As an 18-year-old, Barry Coutinho had to make a big decision: Should he pursue his passion for playing the piano, which won him bronze, silver and gold medals at the age of 11 at the Victoria School of Music in London? Or should he follow in his father's footsteps and become a family doctor?
"In England, students go straight into medical school after graduating from high school, and I just didn't know which way to go," he said.
Eventually, he went into the medical field, not only because it meant financial security but also because he saw how much his father's patients respected him and developed long-term, positive relationships with him.
Dr. Coutinho was born in India, and when he was an infant, his family moved to London. At an early age, he showed not only an interest in playing the piano but also an aptitude for it. While attending high school, he also attended the Guildhall School of Music and Drama for four years and then returned intermittently for additional lessons.
As he served his family practice residency in London, his interest in piano continued, and he decided to get a piano diplomacy by sitting for a recital exam at the Royal College of Music. He passed the professionally graded recital with high honors.
He moved to Pittsburgh in 1992 to begin a three-year residency program with UPMC Shadyside, but that didn't deter his zeal for the piano. Currently a clinical assistant professor in family medicine at the University of Pittsburgh Medical School, he still finds time to practice the piano 30 minutes to an hour each day at his home in Mt. Lebanon.
While in medical school, Dr. Coutinho entered a number of smaller competitions and performed in concert settings. In 2010, he won a Shadyside Got Talent competition.
In May 2011, he entered the prestigious Van Cliburn Foundation's Sixth International Piano Competition for Outstanding Amateurs, held in the Ed Landreth Hall at Texas Christian University in Fort Worth. The competition drew more than 70 pianists from 23 states and 10 foreign countries.
"It was like a dream come true," Dr. Coutinho said. "We got to play on a new $180,000 Steinway imported from Hamburg, Germany, that had an incredible touch and sound. The hall itself has great acoustics."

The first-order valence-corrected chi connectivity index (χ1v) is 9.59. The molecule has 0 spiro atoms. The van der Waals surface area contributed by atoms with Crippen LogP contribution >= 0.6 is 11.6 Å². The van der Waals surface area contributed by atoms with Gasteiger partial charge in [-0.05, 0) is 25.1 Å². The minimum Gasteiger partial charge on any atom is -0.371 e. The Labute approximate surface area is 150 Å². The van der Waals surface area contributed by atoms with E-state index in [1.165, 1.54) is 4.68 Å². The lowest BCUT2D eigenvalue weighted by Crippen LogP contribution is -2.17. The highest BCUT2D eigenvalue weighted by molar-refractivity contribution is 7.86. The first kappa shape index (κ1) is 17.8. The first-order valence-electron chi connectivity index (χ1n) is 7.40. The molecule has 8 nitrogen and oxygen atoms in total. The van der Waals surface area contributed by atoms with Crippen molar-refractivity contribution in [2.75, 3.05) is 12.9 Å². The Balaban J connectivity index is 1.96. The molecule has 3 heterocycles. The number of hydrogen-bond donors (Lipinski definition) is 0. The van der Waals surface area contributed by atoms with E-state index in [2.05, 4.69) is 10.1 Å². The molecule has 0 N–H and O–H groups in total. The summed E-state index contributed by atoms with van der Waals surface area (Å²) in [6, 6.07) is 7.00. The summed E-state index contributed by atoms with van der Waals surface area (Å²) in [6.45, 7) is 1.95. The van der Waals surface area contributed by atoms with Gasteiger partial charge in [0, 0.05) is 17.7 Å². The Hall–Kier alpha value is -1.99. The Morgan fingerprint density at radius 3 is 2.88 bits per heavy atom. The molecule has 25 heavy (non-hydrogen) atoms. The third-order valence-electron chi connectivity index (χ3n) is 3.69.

Not one to shy away from a challenge, Dr. Coutinho included in his competition repertoire "Gaspard de la Nuit," considered one of the most difficult piano pieces when composed by Maurice Ravel in 1908. When the judges' decisions were finalized, Dr. Coutinho placed third in the competition, and the Ravel piece earned him a prize for the "Best Performance for a Post-Romantic Work."
When Ron Schneider, horn player with the Pittsburgh Symphony Orchestra for 36 years, heard about Dr. Coutinho's accomplishment, he was so impressed he organized a concert to be held at 7:30 p.m. March 2 at Temple Emanuel of South Hills in Mt. Lebanon. Dr. Coutinho will play solo piano works for the first half of the concert and Schubert's "Trout Quintet" with a quartet of PSO string musicians in the second.
"Dr. Coutinho is a superb artist, and the word 'amateur' does not diminish his skill and talent," Mr. Schneider, of Mt. Lebanon, said.
The concert, sponsored by the Diskin Music Fund, is free, but donations will be accepted for Shoulder to Shoulder, a humanitarian organization that provides medical care to impoverished people in Honduras.
"Shoulder to Shoulder was formed by a group of doctors in Cincinnati following the 1998 devastation in Honduras caused by Hurricane Mitch," Mark Meyer, president of Shoulder to Shoulder Pittsburgh, said.
The group from Pittsburgh first arrived in San Jose el Negrito, Honduras, in 2001 and has been trying to improve the health of the 1,600 residents of the remote mountain village and surrounding area with an annual budget of about $65,000, most of which comes from Shoulder to Shoulder Pittsburgh.
"Like any nonprofit, we operate with the help of a group of donors and solicit funds from others," Dr. Meyer said. "Over the years, a number of area churches have been significant donors."
As to his future performing on the piano, Dr. Coutinho said his musical life's ambition has been to play Rachmaninoff's Piano Concerto No. 2 with a world class symphony orchestra such as the PSO.
"Schubert's 'Trout Piano Quintet,' which I'll play at the March 2 concert, is a good steppingstone to getting there," he said.
Dave Zuchowski,, freelance writer: firstname.lastname@example.org.